- Minimum Income Requirement: The sponsor’s income must generally be at least 125% of the U.S. federal poverty guidelines for their household size. The specific requirement can vary based on factors such as household size, location, and the immigration category.
- Supporting Documentation: The sponsor is required to provide supporting documentation to prove their income and financial resources. This can include tax returns, W-2 forms, 1099 forms, pay stubs, employment letters, and evidence of assets.
- Joint Sponsors: If the sponsor’s income does not meet the minimum requirement, a joint sponsor (another individual who meets the income criteria) can submit a separate Affidavit of Support to supplement the financial support.
- Duration of Obligation: The sponsor’s obligation under the Affidavit of Support generally continues until the beneficiary becomes a U.S. citizen, has worked and paid Social Security taxes for a certain period, or until they are credited with 40 qualifying quarters of work.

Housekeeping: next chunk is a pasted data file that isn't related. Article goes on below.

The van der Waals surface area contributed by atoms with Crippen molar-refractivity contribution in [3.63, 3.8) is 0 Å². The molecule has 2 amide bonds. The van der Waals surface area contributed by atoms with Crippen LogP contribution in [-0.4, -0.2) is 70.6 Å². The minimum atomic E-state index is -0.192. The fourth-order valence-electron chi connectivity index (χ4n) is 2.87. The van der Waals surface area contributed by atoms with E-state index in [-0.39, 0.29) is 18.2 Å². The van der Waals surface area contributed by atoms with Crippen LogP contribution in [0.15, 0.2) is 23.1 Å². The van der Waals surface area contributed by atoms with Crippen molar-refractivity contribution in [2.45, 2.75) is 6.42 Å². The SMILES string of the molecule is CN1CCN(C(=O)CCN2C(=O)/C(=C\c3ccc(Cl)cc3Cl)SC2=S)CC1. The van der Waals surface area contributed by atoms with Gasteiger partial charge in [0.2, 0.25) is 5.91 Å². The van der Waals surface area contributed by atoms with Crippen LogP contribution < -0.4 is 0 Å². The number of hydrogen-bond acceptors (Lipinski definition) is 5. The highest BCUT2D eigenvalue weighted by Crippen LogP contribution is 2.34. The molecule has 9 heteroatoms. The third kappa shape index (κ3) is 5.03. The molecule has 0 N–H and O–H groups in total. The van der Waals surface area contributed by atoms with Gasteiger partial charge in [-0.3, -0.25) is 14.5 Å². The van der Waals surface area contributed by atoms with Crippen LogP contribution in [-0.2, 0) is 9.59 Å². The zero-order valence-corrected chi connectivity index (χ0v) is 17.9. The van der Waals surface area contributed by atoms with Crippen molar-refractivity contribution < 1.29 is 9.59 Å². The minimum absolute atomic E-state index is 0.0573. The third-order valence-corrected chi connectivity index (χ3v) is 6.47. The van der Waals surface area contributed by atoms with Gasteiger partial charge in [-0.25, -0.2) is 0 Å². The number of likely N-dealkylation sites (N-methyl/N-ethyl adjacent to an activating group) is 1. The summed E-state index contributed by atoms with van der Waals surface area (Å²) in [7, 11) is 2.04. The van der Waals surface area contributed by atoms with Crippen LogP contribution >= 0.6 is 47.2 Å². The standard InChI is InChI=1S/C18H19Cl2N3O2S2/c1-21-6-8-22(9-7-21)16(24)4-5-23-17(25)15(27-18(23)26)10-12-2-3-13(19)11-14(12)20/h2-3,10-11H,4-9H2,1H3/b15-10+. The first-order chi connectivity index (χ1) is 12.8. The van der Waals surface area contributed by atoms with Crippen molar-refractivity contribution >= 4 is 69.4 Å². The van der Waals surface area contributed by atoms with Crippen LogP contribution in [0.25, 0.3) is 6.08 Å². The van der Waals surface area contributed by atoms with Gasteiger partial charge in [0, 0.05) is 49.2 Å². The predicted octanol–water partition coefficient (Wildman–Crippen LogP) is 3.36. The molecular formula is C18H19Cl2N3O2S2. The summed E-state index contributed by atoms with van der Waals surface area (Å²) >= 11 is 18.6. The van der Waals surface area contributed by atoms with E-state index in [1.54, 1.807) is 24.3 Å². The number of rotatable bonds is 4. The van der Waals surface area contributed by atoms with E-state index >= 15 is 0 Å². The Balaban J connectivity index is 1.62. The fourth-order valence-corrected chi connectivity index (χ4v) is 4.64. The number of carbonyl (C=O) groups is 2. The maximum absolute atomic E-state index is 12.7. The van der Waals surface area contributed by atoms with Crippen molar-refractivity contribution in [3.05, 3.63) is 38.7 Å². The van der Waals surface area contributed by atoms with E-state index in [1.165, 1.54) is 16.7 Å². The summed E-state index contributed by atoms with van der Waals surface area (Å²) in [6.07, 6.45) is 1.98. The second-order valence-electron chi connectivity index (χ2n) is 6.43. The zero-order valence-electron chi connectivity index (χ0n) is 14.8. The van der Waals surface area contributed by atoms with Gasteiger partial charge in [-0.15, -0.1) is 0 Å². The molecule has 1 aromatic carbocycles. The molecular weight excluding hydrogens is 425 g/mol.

- Legal Consequences: If the sponsored immigrant receives certain forms of government assistance, the sponsor’s obligation to reimburse the government for those benefits may be triggered.
The Affidavit of Support is a significant component of the immigration process and has legal implications. Sponsors should carefully review the instructions and guidelines provided by U.S. Citizenship and Immigration Services (USCIS) and provide accurate and truthful information. It’s recommended to consult the official USCIS website or seek legal advice if you have any questions or concerns about completing the Affidavit of Support.